PH growth forecast for 2018 raised to 6.8%
The Asean+3 Macroeconomic Research Office (Amro) raised back to 6.8 percent its 2018 growth forecast for the Philippines with the massive “Build, Build, Build” program expected to boost economic expansion.
“After expanding by 6.7 percent in 2017, the Philippine economy is expected to grow by 6.8 percent in 2018 and 6.9 percent in 2019 as exports remain buoyant while budget execution gradually improves,” the regional macroeconomic surveillance organization said in a statement Friday.
In January, Amro slightly cut to 6.7 percent from 6.8 percent previously its gross domestic product growth forecast for the Philippines, citing “the softening of private sector demand from the third-quarter 2017 GDP release.”
Amro’s updated projection nonetheless remained below the government’s yearly 7-8 percent growth target from 2018 to 2022.
“Amid the softening in private sector demand last year, an ambitious ‘Build, Build, Build’ program in public sector infrastructure is expected to lift growth momentum in the near term,” Amro said.
Under “Build, Build, Build,” the government plans to roll out 75 flagship, “game-changing” projects, with about half targeted to be finished within President Duterte’s term, alongside spending a total of over P8 trillion on hard and modern infrastructure until 2022 to usher in “the golden age of infrastructure” after years of neglect.
“The first package of the proposed comprehensive tax reform program recently passed by the government is expected to help finance the ‘Build, Build, Build’ initiative while containing the budget deficit within the ceiling of 3 percent of GDP,” Amro said, referring to the Tax Reform for Acceleration and Inclusion (TRAIN) Act.
Signed by President Duterte in December, the TRAIN Law under Republic Act No. 10963 starting Jan. 1 this year jacked up or slapped new excise taxes on oil, cigarettes, sugary drinks and vehicles, among other goods, to compensate for the restructured personal income tax regime that raised the tax-exempt cap to an annual salary of P250,000.
However, Amro warned that despite the infrastructure buildup, “risk pockets continue to warrant close monitoring.”
“The progress of the infrastructure program may be constrained by the weak implementation capacity of the government and private sector participants,” Amro said.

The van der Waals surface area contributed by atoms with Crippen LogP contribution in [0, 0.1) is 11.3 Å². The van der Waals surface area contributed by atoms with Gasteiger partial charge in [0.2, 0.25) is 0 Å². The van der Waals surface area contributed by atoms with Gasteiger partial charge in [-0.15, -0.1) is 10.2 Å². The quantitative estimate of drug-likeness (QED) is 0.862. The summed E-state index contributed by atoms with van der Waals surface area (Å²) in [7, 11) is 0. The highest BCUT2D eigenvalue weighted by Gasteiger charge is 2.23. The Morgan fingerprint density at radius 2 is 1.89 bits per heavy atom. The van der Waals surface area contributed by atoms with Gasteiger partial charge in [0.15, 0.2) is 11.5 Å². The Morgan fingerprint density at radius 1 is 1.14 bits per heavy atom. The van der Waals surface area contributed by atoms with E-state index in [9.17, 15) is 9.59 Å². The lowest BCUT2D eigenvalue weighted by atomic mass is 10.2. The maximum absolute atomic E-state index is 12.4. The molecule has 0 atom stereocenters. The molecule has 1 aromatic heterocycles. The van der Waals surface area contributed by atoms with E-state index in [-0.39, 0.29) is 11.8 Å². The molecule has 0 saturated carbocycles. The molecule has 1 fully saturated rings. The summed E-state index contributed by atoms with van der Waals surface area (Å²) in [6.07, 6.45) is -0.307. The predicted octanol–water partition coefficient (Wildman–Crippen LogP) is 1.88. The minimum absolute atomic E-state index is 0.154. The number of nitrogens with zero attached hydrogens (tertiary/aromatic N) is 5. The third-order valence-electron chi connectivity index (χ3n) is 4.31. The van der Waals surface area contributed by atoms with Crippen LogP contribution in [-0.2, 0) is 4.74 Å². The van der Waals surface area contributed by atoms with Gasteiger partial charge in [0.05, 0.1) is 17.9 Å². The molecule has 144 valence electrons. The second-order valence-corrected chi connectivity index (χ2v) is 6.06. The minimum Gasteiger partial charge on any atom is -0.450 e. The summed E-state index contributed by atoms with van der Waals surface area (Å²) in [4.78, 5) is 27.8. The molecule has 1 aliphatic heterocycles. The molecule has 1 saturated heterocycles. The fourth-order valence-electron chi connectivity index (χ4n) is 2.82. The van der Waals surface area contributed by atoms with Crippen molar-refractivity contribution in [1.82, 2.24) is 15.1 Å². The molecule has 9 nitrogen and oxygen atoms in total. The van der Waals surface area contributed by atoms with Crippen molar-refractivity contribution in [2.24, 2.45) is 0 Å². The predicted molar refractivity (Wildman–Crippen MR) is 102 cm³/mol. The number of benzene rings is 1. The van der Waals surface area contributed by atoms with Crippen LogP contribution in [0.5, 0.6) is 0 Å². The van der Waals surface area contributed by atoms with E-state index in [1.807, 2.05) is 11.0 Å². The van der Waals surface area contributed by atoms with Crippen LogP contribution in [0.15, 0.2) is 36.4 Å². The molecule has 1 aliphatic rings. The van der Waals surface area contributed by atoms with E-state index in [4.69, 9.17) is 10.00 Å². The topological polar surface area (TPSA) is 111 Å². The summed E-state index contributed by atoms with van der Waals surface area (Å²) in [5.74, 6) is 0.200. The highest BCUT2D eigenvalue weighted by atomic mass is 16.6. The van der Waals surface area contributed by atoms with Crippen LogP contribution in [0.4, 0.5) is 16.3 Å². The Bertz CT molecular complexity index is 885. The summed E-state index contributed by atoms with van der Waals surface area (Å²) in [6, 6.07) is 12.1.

“Notwithstanding these structural impediments, a strong pick-up in public infrastructure spending, accompanied by a crowding-in of private investment, cannot be ruled out, and this could cause the economy to overheat and the external imbalance to wide,” Amro added.
Amro also pointed to rising inflation as a near-term concern.
“Headline inflation rose to 4 percent at the start of 2018 and is expected to rise to slightly above the upper end of the band in 2018 on the back of the excise tax increases in the recently approved tax reform, higher crude oil prices, and the modest pass-through from the sustained depreciation of the peso. But as the impact of the excise tax increases diminishes, inflation is expected to ease back to within the target range in 2019,” Amro said.
For Amro, “against these risks, monetary policy should be on guard against an intensification of demand‑induced pressures with core inflation having trended upwards in recent months.”
“The rapid growth of credit may also require continued enhancements in the Bangko Sentral ng Pilipinas’s financial surveillance framework to safeguard against the build-up of financial imbalances. Although the peso has depreciated recently, largely reflecting the deterioration of the current account balance, a flexible exchange rate policy should be maintained—with the BSP intervening to smooth excessive volatilities in the peso—to preserve external buffers,” Amro said.
“Reforms to stimulate private investment and address the labor market mismatch would complement initiatives to support the infrastructure drive, and pave the way for an improvement in the economy’s productive capacity,” Amro added.
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